• Ishwor Singh

    I am sure in coming year this industry will grow more and more because everything is getting on internet and is becoming a great tool to promote business. SEO is never ending learning field which I love so much about.

  • http://www.brickmarketing.com/ Nick Stamoulis

    “Is excessive competition in the industry forcing SEOs to price themselves low to win clients?”

    I think that’s a fair question to ask. How can I make a real living when my competitor is willing to charge 1/2 for the same services? Supposedly the same services anyway :) But as long as some SEOs are willing to undercharge for their services (maybe they are black hat, maybe they are new, maybe they don’t know any better) it’s make it a little harder for the rest of us.

  • http://www.facebook.com/profile.php?id=628879158 Matthew Egan

    There are several points missing that would make this information more valuable. Take that concern that many SEOs are making less than $30,000, or 45% that are making less than $50,000. That is great cause for concern assuming that these folks are all primary SEOs, vs. being on staff at an SEO agency. I certainly make more than $30,000 a year, but I have staffers who make less than $50,000, so that data point isn’t as relevant if you take into account the role of the person.

    Additionally, one should ask the respondents how long they have been in SEO. There is a lot of buzz around SEO and many may view it as “easy” and a great way to make money, so my instinct tells me that the people making less than $50,000 are either employees at agencies, or are newer SEOs that will either fail when they realize that the SEO industry only prints money for the best, or quickly rise to higher income points as they put a few more years under their belts.

    Folks joke that we don’t use Algebra in our daily lives, but that’s not the case here at all, we’re looking at an XY of Income by Percentage of Respondents, but in true Edward Tufte fashion we’d be a lot better served if we gauged the income by the number of years the person had been a dedicated SEO (or again, a staffer at an SEO agency).

    If you take the CEO types who make $100-200,000+ annually, and then you toss in the number of years they put it, I’d imagine you’d get different data than if you accepted submissions from the employees of those CEO types who are going to make between $30,000 and $60,000 unless they’ve been in the industry much longer and have a lot more to offer in return.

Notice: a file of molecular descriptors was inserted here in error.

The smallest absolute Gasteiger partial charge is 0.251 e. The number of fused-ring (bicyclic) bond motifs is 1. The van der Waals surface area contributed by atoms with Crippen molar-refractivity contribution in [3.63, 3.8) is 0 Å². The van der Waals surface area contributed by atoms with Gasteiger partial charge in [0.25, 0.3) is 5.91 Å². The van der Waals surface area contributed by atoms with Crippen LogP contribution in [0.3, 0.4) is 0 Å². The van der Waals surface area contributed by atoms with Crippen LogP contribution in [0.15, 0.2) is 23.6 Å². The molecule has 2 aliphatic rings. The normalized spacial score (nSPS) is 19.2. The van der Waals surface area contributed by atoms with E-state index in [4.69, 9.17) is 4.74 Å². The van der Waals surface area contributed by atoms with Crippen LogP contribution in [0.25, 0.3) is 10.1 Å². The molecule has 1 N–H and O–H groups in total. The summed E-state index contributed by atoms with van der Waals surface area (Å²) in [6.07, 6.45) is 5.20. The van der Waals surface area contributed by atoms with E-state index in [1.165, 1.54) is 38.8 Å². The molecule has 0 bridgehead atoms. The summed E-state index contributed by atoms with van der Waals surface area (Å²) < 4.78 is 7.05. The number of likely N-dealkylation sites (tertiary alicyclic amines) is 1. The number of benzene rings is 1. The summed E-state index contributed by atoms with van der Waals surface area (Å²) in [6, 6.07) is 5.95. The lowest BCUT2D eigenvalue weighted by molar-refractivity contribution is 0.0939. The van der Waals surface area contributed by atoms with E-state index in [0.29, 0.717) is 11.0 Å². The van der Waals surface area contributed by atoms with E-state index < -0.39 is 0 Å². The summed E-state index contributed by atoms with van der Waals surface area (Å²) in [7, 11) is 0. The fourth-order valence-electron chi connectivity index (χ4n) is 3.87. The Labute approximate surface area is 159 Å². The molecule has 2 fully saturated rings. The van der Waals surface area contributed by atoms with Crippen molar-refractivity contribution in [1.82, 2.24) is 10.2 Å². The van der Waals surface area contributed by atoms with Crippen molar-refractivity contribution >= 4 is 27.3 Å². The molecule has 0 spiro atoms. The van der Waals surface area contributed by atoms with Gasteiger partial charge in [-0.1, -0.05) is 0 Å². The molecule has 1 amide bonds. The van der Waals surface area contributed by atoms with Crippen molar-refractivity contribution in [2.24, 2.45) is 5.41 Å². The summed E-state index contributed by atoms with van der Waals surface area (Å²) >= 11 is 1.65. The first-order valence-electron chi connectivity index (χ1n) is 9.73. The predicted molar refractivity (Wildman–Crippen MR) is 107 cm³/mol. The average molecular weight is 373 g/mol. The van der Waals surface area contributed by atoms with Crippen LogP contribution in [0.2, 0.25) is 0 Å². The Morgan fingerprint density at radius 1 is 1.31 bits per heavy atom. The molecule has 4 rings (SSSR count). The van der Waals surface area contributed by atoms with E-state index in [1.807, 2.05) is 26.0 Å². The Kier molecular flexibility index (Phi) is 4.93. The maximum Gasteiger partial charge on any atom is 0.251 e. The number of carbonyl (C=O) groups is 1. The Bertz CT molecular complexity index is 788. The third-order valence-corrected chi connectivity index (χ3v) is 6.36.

What I see when I look at this data, is that there are likely many new SEOs who are interested in the industry, have some basic SEO knowledge, but they’re the ones out there charging $500 a month and only doing what we call “SEO Busy Work” as opposed to actually adding value to the client.

    None of this information is surprising, or cause for concern, but if we looked at it from a different angle, gauging not just by a single answer and a percentage of those answers, but instead by the persons role or by the persons time in the industry, I’d wager we’d get much different results.

  • Kris Roadruck

    I’d be really curious to see these results broken down by country of respondent. Some of these numbers look really really low. I suspect you’ve got a lot of guys from india tweeking your numbers to the low end.

  • http://localsearchforum.catalystemarketing.com/ Linda Buquet

    Thanks for sharing the results of your survey Myles, I was out on Friday so just started to spread the word today. Great info that consultants need to know about.

    Yes, I agree the numbers seem really low and may be skewed by country, or at least I hope that’s the case.

    But when we’ve had discussions about fees and what it takes to be a successful local search consultant at the local search forum, many admit they are struggling to make ends meet – folks I would assume ‘should’ be doing well.

    I think in local, the low fees are due in part to all the low end scammers and overseas companies that pretend to be Google, promise page one rankings for $200 and hammer business owners with multiple robocalls per day. Some of those companies have thousands and thousands of clients, so their pitch and methods work on naive business owners, setting expectation that you can get to the top of Google Local for cheap. Those guys ruin it for honest consultants.

  • http://kercommunications.com/ Nick Ker

    Some of this, like the relatively low income per customer, would explain where all of the new clients with penalties are coming from.